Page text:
The most important resource for people who live in the Middle East is water, not oil. Oil is also the most important resource of the Middle East for people who do not live there. Middle Eastern oil fuels the cars, heats the houses and runs the machines of Europeans, Japanese, and Americans. Oil also enriches the very rich of the Middle East and the individuals and states who sell arms to the region's rulers. But for the people of the Middle East, water is the resource without they cannot remain in their homes and continue living. All efforts to solve its shortage will require democratization and a shared responsibility over the resolution of water shortage. Water can be acquired by desalination, efficient methods of use, preservation of drain water, and better use of great water sources such as the sea of Galilee and its tributaries, the Nile and the Euphrates. For these changes to be realized, a different frame of mind is needed in addition to the conversion of resources from military uses to peaceful purposes.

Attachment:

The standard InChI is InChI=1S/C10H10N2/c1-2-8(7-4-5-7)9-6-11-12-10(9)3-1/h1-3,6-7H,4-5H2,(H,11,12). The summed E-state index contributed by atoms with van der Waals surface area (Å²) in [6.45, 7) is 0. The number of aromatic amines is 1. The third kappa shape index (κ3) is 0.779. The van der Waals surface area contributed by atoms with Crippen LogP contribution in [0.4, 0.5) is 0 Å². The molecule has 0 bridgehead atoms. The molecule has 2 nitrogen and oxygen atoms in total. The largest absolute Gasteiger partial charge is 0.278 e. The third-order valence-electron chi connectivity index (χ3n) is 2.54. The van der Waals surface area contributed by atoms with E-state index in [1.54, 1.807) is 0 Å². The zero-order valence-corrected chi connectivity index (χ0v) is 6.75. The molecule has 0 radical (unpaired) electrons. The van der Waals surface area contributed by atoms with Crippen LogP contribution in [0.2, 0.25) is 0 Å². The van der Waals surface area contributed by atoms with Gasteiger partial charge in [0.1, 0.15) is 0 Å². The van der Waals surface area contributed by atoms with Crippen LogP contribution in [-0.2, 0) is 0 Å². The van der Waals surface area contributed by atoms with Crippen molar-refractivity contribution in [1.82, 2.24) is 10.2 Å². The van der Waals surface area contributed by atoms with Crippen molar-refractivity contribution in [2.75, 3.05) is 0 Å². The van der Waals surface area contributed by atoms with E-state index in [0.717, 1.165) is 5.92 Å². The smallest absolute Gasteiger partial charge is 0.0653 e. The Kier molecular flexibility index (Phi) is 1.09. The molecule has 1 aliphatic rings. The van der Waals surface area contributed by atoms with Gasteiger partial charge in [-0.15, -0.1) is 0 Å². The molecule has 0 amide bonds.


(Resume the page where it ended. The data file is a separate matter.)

Frames of Mind

A courageous peace initiative would entail tackling these formidable issues on their psychological and emotional as well as on their material and financial levels. For such an endeavor one needs the courage that goes with trust, not with enmity. In the Middle East we have raised heroes with the bravery needed for firing arms and sending people to their death, but not with the humane courage necessary to help people to lead a life of responsibility and hope for their next generation. In the name of lost causes and twisted so-called interests, many are still fighting redemptive wars, though it is well known that after the next general war in the Middle East there will be only vanquished people. Since Israel is the most powerful country in the region and is disproportionately powerful vis-B-vis the Palestinians, it is up to Israel to initiate concessions and establish the basis for trust.